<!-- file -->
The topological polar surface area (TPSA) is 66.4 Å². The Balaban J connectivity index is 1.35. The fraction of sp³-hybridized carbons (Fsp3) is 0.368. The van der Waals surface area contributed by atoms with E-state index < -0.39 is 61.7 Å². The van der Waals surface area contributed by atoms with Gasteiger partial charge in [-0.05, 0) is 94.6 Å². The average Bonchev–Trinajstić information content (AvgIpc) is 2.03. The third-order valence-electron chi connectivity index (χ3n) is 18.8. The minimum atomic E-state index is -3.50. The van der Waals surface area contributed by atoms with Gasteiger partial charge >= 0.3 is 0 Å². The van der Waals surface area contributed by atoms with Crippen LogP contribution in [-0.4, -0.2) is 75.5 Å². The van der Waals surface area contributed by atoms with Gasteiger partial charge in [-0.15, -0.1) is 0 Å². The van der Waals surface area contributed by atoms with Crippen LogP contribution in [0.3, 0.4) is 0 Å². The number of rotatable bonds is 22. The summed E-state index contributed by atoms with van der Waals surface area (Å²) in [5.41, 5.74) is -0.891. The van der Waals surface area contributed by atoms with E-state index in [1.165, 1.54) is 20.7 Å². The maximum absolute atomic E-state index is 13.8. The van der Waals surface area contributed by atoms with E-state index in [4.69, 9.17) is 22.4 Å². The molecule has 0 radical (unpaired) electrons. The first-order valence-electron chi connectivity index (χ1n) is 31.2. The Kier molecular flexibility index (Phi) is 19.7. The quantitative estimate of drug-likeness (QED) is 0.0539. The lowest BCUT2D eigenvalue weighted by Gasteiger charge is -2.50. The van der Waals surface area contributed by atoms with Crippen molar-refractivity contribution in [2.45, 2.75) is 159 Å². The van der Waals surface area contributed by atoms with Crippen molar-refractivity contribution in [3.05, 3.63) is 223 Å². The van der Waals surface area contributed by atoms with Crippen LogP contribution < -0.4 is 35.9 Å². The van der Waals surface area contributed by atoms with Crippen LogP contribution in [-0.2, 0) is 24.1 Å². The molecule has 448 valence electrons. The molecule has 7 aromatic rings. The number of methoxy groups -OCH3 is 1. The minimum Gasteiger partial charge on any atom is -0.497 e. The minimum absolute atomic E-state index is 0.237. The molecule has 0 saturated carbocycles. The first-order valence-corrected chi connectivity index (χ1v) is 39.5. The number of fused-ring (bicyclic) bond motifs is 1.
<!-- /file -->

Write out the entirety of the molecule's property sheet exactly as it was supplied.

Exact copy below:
The topological polar surface area (TPSA) is 66.4 Å². The Balaban J connectivity index is 1.35. The fraction of sp³-hybridized carbons (Fsp3) is 0.368. The van der Waals surface area contributed by atoms with E-state index < -0.39 is 61.7 Å². The van der Waals surface area contributed by atoms with Gasteiger partial charge in [-0.05, 0) is 94.6 Å². The average Bonchev–Trinajstić information content (AvgIpc) is 2.03. The third-order valence-electron chi connectivity index (χ3n) is 18.8. The minimum atomic E-state index is -3.50. The van der Waals surface area contributed by atoms with Gasteiger partial charge >= 0.3 is 0 Å². The van der Waals surface area contributed by atoms with Crippen LogP contribution in [-0.4, -0.2) is 75.5 Å². The van der Waals surface area contributed by atoms with Gasteiger partial charge in [-0.15, -0.1) is 0 Å². The van der Waals surface area contributed by atoms with Crippen LogP contribution in [0.3, 0.4) is 0 Å². The number of rotatable bonds is 22. The summed E-state index contributed by atoms with van der Waals surface area (Å²) in [5.41, 5.74) is -0.891. The van der Waals surface area contributed by atoms with E-state index in [1.165, 1.54) is 20.7 Å². The maximum absolute atomic E-state index is 13.8. The van der Waals surface area contributed by atoms with E-state index in [4.69, 9.17) is 22.4 Å². The molecule has 0 radical (unpaired) electrons. The first-order valence-electron chi connectivity index (χ1n) is 31.2. The Kier molecular flexibility index (Phi) is 19.7. The quantitative estimate of drug-likeness (QED) is 0.0539. The lowest BCUT2D eigenvalue weighted by Gasteiger charge is -2.50. The van der Waals surface area contributed by atoms with Crippen molar-refractivity contribution in [2.45, 2.75) is 159 Å². The van der Waals surface area contributed by atoms with Crippen molar-refractivity contribution in [3.05, 3.63) is 223 Å². The van der Waals surface area contributed by atoms with Crippen LogP contribution < -0.4 is 35.9 Å². The van der Waals surface area contributed by atoms with Crippen LogP contribution in [-0.2, 0) is 24.1 Å². The molecule has 448 valence electrons. The molecule has 7 aromatic rings. The number of methoxy groups -OCH3 is 1. The minimum Gasteiger partial charge on any atom is -0.497 e. The minimum absolute atomic E-state index is 0.237. The molecule has 0 saturated carbocycles. The first-order valence-corrected chi connectivity index (χ1v) is 39.5. The number of fused-ring (bicyclic) bond motifs is 1.